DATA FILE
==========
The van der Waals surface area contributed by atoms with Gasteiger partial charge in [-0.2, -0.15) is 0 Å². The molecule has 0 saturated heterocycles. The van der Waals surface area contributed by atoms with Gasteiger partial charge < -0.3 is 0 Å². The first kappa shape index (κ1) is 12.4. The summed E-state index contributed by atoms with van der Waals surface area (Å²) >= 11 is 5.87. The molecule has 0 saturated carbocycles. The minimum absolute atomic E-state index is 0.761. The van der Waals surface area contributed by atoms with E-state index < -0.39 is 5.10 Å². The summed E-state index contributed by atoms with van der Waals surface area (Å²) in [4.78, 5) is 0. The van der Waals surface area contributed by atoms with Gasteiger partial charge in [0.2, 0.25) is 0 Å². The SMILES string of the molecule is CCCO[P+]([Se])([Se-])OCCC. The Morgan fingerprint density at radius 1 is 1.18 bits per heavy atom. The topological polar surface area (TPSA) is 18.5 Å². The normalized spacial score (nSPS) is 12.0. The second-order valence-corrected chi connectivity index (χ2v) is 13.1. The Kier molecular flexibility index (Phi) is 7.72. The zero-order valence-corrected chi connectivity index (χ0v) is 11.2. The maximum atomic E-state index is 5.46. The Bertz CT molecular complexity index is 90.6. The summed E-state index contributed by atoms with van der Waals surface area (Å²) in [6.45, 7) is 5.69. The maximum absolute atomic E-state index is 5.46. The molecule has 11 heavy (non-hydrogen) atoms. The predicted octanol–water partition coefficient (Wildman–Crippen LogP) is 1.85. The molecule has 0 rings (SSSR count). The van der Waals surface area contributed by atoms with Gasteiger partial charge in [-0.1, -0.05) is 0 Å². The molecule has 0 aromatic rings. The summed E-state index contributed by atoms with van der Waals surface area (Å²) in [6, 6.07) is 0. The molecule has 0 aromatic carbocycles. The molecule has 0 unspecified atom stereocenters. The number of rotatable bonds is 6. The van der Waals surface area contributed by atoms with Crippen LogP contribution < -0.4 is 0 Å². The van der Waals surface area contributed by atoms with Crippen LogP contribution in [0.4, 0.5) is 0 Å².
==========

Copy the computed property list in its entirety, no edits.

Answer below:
The van der Waals surface area contributed by atoms with Gasteiger partial charge in [-0.2, -0.15) is 0 Å². The molecule has 0 saturated heterocycles. The van der Waals surface area contributed by atoms with Gasteiger partial charge < -0.3 is 0 Å². The first kappa shape index (κ1) is 12.4. The summed E-state index contributed by atoms with van der Waals surface area (Å²) >= 11 is 5.87. The molecule has 0 saturated carbocycles. The minimum absolute atomic E-state index is 0.761. The van der Waals surface area contributed by atoms with E-state index < -0.39 is 5.10 Å². The summed E-state index contributed by atoms with van der Waals surface area (Å²) in [4.78, 5) is 0. The van der Waals surface area contributed by atoms with Gasteiger partial charge in [0.2, 0.25) is 0 Å². The SMILES string of the molecule is CCCO[P+]([Se])([Se-])OCCC. The Morgan fingerprint density at radius 1 is 1.18 bits per heavy atom. The topological polar surface area (TPSA) is 18.5 Å². The normalized spacial score (nSPS) is 12.0. The second-order valence-corrected chi connectivity index (χ2v) is 13.1. The Kier molecular flexibility index (Phi) is 7.72. The zero-order valence-corrected chi connectivity index (χ0v) is 11.2. The maximum atomic E-state index is 5.46. The Bertz CT molecular complexity index is 90.6. The summed E-state index contributed by atoms with van der Waals surface area (Å²) in [6.45, 7) is 5.69. The maximum absolute atomic E-state index is 5.46. The molecule has 11 heavy (non-hydrogen) atoms. The predicted octanol–water partition coefficient (Wildman–Crippen LogP) is 1.85. The molecule has 0 rings (SSSR count). The van der Waals surface area contributed by atoms with Gasteiger partial charge in [-0.1, -0.05) is 0 Å². The molecule has 0 aromatic rings. The summed E-state index contributed by atoms with van der Waals surface area (Å²) in [6, 6.07) is 0. The molecule has 0 aromatic carbocycles. The molecule has 0 unspecified atom stereocenters. The number of rotatable bonds is 6. The van der Waals surface area contributed by atoms with Crippen LogP contribution < -0.4 is 0 Å². The van der Waals surface area contributed by atoms with Crippen LogP contribution in [0.4, 0.5) is 0 Å².